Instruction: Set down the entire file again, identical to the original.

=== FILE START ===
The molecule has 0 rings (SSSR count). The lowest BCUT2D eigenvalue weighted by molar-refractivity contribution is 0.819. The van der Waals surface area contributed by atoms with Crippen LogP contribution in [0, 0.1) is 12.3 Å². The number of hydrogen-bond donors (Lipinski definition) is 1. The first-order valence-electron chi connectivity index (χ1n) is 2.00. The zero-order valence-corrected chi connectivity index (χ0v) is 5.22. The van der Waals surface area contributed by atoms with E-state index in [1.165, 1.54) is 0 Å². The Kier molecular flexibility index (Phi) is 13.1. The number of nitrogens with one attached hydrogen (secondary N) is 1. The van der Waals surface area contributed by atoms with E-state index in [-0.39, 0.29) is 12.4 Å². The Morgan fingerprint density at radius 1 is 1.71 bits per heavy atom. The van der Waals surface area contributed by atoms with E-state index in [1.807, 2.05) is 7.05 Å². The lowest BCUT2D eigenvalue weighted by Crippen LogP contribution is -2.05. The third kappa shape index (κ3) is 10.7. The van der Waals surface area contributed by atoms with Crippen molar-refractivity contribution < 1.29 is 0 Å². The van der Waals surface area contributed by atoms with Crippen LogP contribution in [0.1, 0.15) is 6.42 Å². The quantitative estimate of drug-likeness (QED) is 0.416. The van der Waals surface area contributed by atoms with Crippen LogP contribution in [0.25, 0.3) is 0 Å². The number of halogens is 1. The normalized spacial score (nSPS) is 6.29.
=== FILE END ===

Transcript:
The molecule has 0 rings (SSSR count). The lowest BCUT2D eigenvalue weighted by molar-refractivity contribution is 0.819. The van der Waals surface area contributed by atoms with Crippen LogP contribution in [0, 0.1) is 12.3 Å². The number of hydrogen-bond donors (Lipinski definition) is 1. The first-order valence-electron chi connectivity index (χ1n) is 2.00. The zero-order valence-corrected chi connectivity index (χ0v) is 5.22. The van der Waals surface area contributed by atoms with E-state index in [1.165, 1.54) is 0 Å². The Kier molecular flexibility index (Phi) is 13.1. The number of nitrogens with one attached hydrogen (secondary N) is 1. The van der Waals surface area contributed by atoms with E-state index in [-0.39, 0.29) is 12.4 Å². The Morgan fingerprint density at radius 1 is 1.71 bits per heavy atom. The van der Waals surface area contributed by atoms with E-state index in [1.807, 2.05) is 7.05 Å². The lowest BCUT2D eigenvalue weighted by Crippen LogP contribution is -2.05. The third kappa shape index (κ3) is 10.7. The van der Waals surface area contributed by atoms with Crippen molar-refractivity contribution < 1.29 is 0 Å². The van der Waals surface area contributed by atoms with Crippen LogP contribution in [0.1, 0.15) is 6.42 Å². The quantitative estimate of drug-likeness (QED) is 0.416. The van der Waals surface area contributed by atoms with Crippen LogP contribution in [0.25, 0.3) is 0 Å². The number of halogens is 1. The normalized spacial score (nSPS) is 6.29.